Remains of Chinese soldiers returned

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Remains of Chinese soldiers returned


Chinese soldiers carry wooden coffins to load onto a chartered plane issued by the Chinese government yesterday at Incheon International Airport. [Joint Press Corps]

South Korea yesterday returned the remains of 437 Chinese soldiers who fought on the side of the Communist North during the 1950-53 Korean War, a move hailed by Beijing as a step toward improving diplomatic ties between the two nations.

At a transfer ceremony held at Incheon International Airport, a group of South Korean soldiers handed over the remains of the war dead, housed in wooden coffins that had been transported via bus from a temporary morgue in Paju, Gyeonggi. Amid a solemn performance by a military brass band, the coffins were presented to Chinese soldiers who had flown into Seoul on a chartered plane issued by the Chinese government.

About 80 officials from both countries attended the event. Nine coffins were placed on a table, where Chinese Ambassador Qiu Guohong draped a red national flag over each. The remaining coffins were stored in the Chinese government’s plane a day earlier. The repatriation came after South Korean President Park Geun-hye promised during a summit last June with her Chinese counterpart Xi Jinping that the remains of the fallen would be delivered directly to China.

Although President Park vowed at the time to return the remains of 425 soldiers, authorities found an additional 12 bodies during the excavation process. “We appreciate the support from officials from both countries for the successful transfer [of the remains] based on the close cooperation between South Korea and China,” South Korean Vice Defense Minister Baek Seung-joo said in a speech yesterday at the ceremony. “The repatriation of the remains of the Chinese soldiers will heal the traumatic memories of the past and serve as a milestone that leads us to the river of co-prosperity.”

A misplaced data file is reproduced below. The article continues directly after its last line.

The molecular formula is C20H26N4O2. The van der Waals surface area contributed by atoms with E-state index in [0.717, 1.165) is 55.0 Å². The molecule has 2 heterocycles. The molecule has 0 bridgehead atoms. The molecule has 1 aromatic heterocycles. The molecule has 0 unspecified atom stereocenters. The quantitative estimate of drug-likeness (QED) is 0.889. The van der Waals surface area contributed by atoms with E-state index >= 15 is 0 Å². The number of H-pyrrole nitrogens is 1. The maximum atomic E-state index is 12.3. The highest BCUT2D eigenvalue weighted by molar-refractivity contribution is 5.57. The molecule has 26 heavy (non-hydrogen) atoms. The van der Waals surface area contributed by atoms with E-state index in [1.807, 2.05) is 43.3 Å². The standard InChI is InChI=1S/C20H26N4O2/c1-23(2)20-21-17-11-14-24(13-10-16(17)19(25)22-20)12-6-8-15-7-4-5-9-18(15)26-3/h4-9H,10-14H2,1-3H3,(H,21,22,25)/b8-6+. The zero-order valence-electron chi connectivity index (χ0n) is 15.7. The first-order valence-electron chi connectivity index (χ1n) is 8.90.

Zou Ming, an official from the Chinese Civil Affairs Ministry, responded: “We appreciate South Korea’s sincere hospitality and its cooperation with us for a successful repatriation. This return was realized because both countries share the same vision of developing diplomatic ties.”

According to the Ministry of Defense, the South Korean military plans to return any additional remains found following this repatriation, using the same processes. The returned remains will be laid to rest in a state cemetery in Shenyang, China, where the 123 Chinese war dead - considered the nation’s greatest heroes - are buried.

After the war, the remains of 43 fallen Chinese soldiers were returned to China via North Korea, through the border village of Panmunjom, but after 1997 Pyongyang refused to cooperate in repatriation procedures. Unreturned remains rest in an enemy cemetery in Paju.


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